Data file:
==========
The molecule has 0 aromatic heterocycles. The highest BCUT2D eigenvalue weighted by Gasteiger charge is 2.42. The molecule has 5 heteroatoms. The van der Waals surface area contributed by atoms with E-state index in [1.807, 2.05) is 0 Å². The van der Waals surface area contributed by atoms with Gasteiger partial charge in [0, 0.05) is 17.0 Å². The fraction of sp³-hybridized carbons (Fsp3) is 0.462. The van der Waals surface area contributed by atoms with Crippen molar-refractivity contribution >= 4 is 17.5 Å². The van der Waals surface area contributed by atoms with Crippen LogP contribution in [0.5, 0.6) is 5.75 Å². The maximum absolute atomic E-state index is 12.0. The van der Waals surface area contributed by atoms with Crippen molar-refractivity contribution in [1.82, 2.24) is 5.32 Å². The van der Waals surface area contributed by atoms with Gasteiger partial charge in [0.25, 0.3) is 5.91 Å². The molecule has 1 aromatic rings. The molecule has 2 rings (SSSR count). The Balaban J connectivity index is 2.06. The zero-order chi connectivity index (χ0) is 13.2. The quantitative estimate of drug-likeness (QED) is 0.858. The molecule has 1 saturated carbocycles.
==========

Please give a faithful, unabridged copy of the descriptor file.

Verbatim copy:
The molecule has 0 aromatic heterocycles. The highest BCUT2D eigenvalue weighted by Gasteiger charge is 2.42. The molecule has 5 heteroatoms. The van der Waals surface area contributed by atoms with E-state index in [1.807, 2.05) is 0 Å². The van der Waals surface area contributed by atoms with Gasteiger partial charge in [0, 0.05) is 17.0 Å². The fraction of sp³-hybridized carbons (Fsp3) is 0.462. The van der Waals surface area contributed by atoms with Crippen molar-refractivity contribution >= 4 is 17.5 Å². The van der Waals surface area contributed by atoms with Crippen LogP contribution in [0.5, 0.6) is 5.75 Å². The maximum absolute atomic E-state index is 12.0. The van der Waals surface area contributed by atoms with Crippen molar-refractivity contribution in [1.82, 2.24) is 5.32 Å². The van der Waals surface area contributed by atoms with Gasteiger partial charge in [0.25, 0.3) is 5.91 Å². The molecule has 1 aromatic rings. The molecule has 2 rings (SSSR count). The Balaban J connectivity index is 2.06. The zero-order chi connectivity index (χ0) is 13.2. The quantitative estimate of drug-likeness (QED) is 0.858. The molecule has 1 saturated carbocycles.